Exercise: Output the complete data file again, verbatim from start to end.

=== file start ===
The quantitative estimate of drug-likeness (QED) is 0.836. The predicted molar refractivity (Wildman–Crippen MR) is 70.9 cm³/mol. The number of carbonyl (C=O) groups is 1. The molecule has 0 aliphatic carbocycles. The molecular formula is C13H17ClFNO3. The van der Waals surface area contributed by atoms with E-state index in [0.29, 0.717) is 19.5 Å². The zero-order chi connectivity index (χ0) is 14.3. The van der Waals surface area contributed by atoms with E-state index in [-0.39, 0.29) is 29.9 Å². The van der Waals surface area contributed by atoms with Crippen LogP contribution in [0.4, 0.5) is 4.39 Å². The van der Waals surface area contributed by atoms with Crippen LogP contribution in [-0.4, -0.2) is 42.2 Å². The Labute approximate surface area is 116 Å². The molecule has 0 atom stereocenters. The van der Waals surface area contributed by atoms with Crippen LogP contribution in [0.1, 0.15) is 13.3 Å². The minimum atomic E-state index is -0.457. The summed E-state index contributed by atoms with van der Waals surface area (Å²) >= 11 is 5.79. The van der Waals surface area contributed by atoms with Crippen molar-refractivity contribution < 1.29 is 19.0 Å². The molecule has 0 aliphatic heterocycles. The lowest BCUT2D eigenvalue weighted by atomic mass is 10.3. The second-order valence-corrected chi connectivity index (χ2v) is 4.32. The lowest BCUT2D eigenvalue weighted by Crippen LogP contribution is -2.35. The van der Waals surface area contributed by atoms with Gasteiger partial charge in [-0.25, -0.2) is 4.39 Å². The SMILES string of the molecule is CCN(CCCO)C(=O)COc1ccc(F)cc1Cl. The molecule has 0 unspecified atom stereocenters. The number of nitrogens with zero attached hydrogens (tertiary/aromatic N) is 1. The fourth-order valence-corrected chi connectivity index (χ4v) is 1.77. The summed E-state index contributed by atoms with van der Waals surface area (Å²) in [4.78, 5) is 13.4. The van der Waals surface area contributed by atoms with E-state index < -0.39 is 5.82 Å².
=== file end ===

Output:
The quantitative estimate of drug-likeness (QED) is 0.836. The predicted molar refractivity (Wildman–Crippen MR) is 70.9 cm³/mol. The number of carbonyl (C=O) groups is 1. The molecule has 0 aliphatic carbocycles. The molecular formula is C13H17ClFNO3. The van der Waals surface area contributed by atoms with E-state index in [0.29, 0.717) is 19.5 Å². The zero-order chi connectivity index (χ0) is 14.3. The van der Waals surface area contributed by atoms with E-state index in [-0.39, 0.29) is 29.9 Å². The van der Waals surface area contributed by atoms with Crippen LogP contribution in [0.4, 0.5) is 4.39 Å². The van der Waals surface area contributed by atoms with Crippen LogP contribution in [-0.4, -0.2) is 42.2 Å². The Labute approximate surface area is 116 Å². The molecule has 0 atom stereocenters. The van der Waals surface area contributed by atoms with Crippen LogP contribution in [0.1, 0.15) is 13.3 Å². The minimum atomic E-state index is -0.457. The summed E-state index contributed by atoms with van der Waals surface area (Å²) >= 11 is 5.79. The van der Waals surface area contributed by atoms with Crippen molar-refractivity contribution < 1.29 is 19.0 Å². The molecule has 0 aliphatic heterocycles. The lowest BCUT2D eigenvalue weighted by atomic mass is 10.3. The second-order valence-corrected chi connectivity index (χ2v) is 4.32. The lowest BCUT2D eigenvalue weighted by Crippen LogP contribution is -2.35. The van der Waals surface area contributed by atoms with Gasteiger partial charge in [-0.25, -0.2) is 4.39 Å². The SMILES string of the molecule is CCN(CCCO)C(=O)COc1ccc(F)cc1Cl. The molecule has 0 unspecified atom stereocenters. The number of nitrogens with zero attached hydrogens (tertiary/aromatic N) is 1. The fourth-order valence-corrected chi connectivity index (χ4v) is 1.77. The summed E-state index contributed by atoms with van der Waals surface area (Å²) in [4.78, 5) is 13.4. The van der Waals surface area contributed by atoms with E-state index < -0.39 is 5.82 Å².